Featured Research

from universities, journals, and other organizations

New Antibiotic Beats Superbugs At Their Own Game

Date:
July 7, 2008
Source:
Rockefeller University
Summary:
By targeting the gene that confers resistance to antibiotics, a new drug may be able to finally outwit drug-resistant staph bacteria.

Strains of bacteria that are resistant to the antibiotic vancomycin grow easily in its presence (top), but are completely eliminated (bottom) when exposed to Ceftobiprole.
Credit: Rockefeller University

The problem with antibiotics is that, eventually, bacteria outsmart them and become resistant. But by targeting the gene that confers such resistance, a new drug may be able to finally outwit them.

Rockefeller University scientists tested the new drug, called Ceftobiprole, against some of the deadliest strains of multidrug-resistant Staphylococcus aureus (MRSA) bacteria, which are responsible for the great majority of staphylococcal infections worldwide, both in hospitals and in the community.

The research, to be published in the August 2008 issue of the journal Antimicrobial Agents and Chemotherapy and available online now, looked at how well Ceftobiprole worked against bacterial clones that had already developed resistance to other drugs. In every case, Ceftobiprole won. "It just knocked out the cells 100 percent," says the study's lead investigator, Alexander Tomasz, head of the Laboratory of Microbiology at Rockefeller.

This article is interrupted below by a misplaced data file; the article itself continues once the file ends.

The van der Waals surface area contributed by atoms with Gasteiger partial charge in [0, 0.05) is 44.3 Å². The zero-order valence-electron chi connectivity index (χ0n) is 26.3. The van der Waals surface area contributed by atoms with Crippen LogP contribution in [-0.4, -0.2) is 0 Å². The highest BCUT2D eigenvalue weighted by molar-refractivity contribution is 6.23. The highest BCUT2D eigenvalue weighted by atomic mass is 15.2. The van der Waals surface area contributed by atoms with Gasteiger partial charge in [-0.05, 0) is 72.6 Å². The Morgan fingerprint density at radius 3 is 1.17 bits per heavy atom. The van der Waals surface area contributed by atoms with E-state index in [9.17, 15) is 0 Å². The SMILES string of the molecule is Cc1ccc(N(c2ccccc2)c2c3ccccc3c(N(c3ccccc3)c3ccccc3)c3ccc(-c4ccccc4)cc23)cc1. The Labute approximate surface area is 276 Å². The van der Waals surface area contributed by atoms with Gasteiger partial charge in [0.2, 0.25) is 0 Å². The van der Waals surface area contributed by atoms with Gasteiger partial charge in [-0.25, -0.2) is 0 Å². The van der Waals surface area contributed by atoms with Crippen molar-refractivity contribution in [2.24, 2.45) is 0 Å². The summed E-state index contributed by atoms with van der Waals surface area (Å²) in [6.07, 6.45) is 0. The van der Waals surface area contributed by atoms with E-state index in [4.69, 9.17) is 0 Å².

Previous research had already shown that -- in general -- Ceftobiprole was highly effective against most clinical isolates of S. aureus. "Instead, we looked more carefully at the highly resistant cells that already occur in such clinical isolates at very low frequency -- maybe in one bacterium in every 1,000," says Tomasz. Ceftobiprole was able to kill these resistant cells.

Never before has an antibiotic been tested this way. "In the history of antibiotic development, an antibiotic arrives on the scene, and sooner or later resistant bacteria emerge," Tomasz says. "We sought to test in advance which would win this particular chess game: the new drug, or the bacteria that now cause human deaths."

In an ominous new "move" in this chess game, S. aureus strains with resistance to vancomycin (VRSA), a different class of antibiotics, also began to appear in hospitals in the United States. Ceftobiprole was also able to kill these new resistant VRSA strains.

The drug is effective because the chemists who developed Ceftobiprole managed to outwit the bacteria at their own game, Tomasz says. The broad-spectrum antibiotic was discovered by Basilea Pharmaceuticals, based in Basel, Switzerland, and is being developed in the U.S. and worldwide by Johnson & Johnson. The research was supported by Johnson & Johnson along with a grant from the U.S. Public Health Service.


Story Source:

The above story is based on materials provided by Rockefeller University. Note: Materials may be edited for content and length.


Cite This Page:

Rockefeller University. "New Antibiotic Beats Superbugs At Their Own Game." ScienceDaily. ScienceDaily, 7 July 2008. <www.sciencedaily.com/releases/2008/07/080703113648.htm>.